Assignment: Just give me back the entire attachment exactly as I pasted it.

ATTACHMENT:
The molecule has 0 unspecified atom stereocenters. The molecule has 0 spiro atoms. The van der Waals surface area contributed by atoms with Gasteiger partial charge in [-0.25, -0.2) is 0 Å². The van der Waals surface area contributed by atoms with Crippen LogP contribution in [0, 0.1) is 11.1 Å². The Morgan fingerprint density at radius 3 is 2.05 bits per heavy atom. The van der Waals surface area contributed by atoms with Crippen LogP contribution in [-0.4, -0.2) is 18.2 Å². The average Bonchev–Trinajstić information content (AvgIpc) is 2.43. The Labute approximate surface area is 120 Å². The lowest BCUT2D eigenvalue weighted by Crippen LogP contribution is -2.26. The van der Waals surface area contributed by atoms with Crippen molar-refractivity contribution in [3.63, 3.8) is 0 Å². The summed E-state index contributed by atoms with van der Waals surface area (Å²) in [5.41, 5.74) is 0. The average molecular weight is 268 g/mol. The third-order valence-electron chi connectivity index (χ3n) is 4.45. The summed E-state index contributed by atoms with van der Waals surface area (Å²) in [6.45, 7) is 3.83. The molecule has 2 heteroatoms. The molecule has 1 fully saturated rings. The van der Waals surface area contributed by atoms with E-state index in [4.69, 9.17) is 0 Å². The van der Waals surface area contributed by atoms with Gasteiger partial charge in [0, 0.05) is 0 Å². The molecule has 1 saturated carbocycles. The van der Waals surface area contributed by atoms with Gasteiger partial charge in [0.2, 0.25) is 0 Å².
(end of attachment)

The molecule has 0 unspecified atom stereocenters. The molecule has 0 spiro atoms. The van der Waals surface area contributed by atoms with Gasteiger partial charge in [-0.25, -0.2) is 0 Å². The van der Waals surface area contributed by atoms with Crippen LogP contribution in [0, 0.1) is 11.1 Å². The Morgan fingerprint density at radius 3 is 2.05 bits per heavy atom. The van der Waals surface area contributed by atoms with Crippen LogP contribution in [-0.4, -0.2) is 18.2 Å². The average Bonchev–Trinajstić information content (AvgIpc) is 2.43. The Labute approximate surface area is 120 Å². The lowest BCUT2D eigenvalue weighted by Crippen LogP contribution is -2.26. The van der Waals surface area contributed by atoms with Crippen molar-refractivity contribution in [3.63, 3.8) is 0 Å². The summed E-state index contributed by atoms with van der Waals surface area (Å²) in [5.41, 5.74) is 0. The average molecular weight is 268 g/mol. The third-order valence-electron chi connectivity index (χ3n) is 4.45. The summed E-state index contributed by atoms with van der Waals surface area (Å²) in [6.45, 7) is 3.83. The molecule has 2 heteroatoms. The molecule has 1 fully saturated rings. The van der Waals surface area contributed by atoms with E-state index in [4.69, 9.17) is 0 Å². The van der Waals surface area contributed by atoms with Gasteiger partial charge in [0, 0.05) is 0 Å². The molecule has 1 saturated carbocycles. The van der Waals surface area contributed by atoms with Gasteiger partial charge in [0.2, 0.25) is 0 Å².